Teacher Self-Efficacy in A Classical Christian Environment Versus A Traditional Christian Environment
School of Education
Doctor of Education (EdD)
Classical Christian Education, Classical Model, Instructional Practices, Student Engagement, Teacher Self-efficacy, Traditional Christian Education
Adult and Continuing Education Administration | Curriculum and Instruction | Curriculum and Social Inquiry | Education | Educational Administration and Supervision | Other Education
Anderson, Emily, "Teacher Self-Efficacy in A Classical Christian Environment Versus A Traditional Christian Environment" (2016). Doctoral Dissertations and Projects. 1180.
Teachers in a classical Christian environment oftentimes are not taught in the classic manner themselves, requiring different training from that in teacher-education programs. This study compared teacher self-efficacy between traditional Christian-education environments and classical Christian-education environments. The purpose of this quantitative study was to discover if teachers’ perceptions of student engagement and instructional practices differ between a classical Christian environment and a traditional Christian environment. The research questions in this study explored whether teachers perceptions in traditional or classical education settings significantly differed with regard to student-engagement and instructional-strategies self-efficacy. This study was a causal-comparative quantitative research study with a nonexperimental design. The instrument, the Teacher Self-Efficacy Scale-Long Form (TSES-LF), contains two subscales used to measure the dependent variables of instructional-strategies teacher self-efficacy and student-engagement teacher self-efficacy. Results yielded no statistically significant difference between teachers in a classical Christian environment and a traditional Christian environment in answering the research questions pertaining to student-engagement self-efficacy and instructional-strategies self-efficacy. In conclusion, although no statistically significant differences emerged between the two groups in instructional-strategies teacher self-efficacy or student-engagement teacher self-efficacy, this study will help administrators put forward future professional-development efforts that align with teachers’ needs, based on teaching environment and how teachers believe they are performing.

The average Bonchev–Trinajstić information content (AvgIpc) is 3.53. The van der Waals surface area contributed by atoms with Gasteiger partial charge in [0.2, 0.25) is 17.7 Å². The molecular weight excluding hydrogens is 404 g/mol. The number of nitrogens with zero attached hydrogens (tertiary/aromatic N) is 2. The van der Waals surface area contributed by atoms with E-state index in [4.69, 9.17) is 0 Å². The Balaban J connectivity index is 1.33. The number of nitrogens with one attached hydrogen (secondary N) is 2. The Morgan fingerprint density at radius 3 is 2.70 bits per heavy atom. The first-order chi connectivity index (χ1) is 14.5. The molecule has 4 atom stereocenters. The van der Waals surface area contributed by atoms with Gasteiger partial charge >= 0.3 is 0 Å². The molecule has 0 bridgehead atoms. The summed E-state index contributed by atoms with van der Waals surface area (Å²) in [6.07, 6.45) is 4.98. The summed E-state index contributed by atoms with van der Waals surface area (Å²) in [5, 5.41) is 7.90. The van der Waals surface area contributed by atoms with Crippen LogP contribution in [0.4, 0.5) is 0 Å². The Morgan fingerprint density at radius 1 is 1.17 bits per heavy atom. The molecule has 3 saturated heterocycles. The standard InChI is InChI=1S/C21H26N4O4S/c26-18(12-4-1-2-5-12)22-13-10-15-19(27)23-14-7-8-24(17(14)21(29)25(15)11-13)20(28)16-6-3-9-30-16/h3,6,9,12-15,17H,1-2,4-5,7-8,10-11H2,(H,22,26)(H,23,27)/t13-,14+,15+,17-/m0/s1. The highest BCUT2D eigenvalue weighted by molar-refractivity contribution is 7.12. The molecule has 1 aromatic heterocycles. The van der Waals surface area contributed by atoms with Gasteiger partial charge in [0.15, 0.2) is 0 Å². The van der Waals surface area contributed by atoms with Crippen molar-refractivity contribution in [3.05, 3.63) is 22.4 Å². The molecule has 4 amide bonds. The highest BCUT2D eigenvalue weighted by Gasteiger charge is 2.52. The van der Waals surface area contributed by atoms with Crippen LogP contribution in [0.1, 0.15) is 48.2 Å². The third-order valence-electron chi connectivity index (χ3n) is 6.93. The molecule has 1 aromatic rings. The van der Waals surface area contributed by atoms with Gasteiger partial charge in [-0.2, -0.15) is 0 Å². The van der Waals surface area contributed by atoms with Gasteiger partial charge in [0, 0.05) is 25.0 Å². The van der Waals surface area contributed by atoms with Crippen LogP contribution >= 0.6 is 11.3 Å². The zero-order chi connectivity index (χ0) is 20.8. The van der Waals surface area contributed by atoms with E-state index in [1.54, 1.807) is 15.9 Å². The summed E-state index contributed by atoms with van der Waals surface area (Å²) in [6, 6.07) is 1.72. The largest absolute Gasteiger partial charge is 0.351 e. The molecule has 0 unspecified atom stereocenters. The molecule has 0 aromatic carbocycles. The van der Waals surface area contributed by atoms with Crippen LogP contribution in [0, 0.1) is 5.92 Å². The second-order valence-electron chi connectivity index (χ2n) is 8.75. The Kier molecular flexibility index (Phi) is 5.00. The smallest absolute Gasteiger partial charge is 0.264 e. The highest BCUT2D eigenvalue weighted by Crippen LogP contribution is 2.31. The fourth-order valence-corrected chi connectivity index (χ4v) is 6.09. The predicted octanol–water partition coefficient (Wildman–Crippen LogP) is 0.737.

Adult and Continuing Education Administration Commons, Curriculum and Instruction Commons, Curriculum and Social Inquiry Commons, Other Education Commons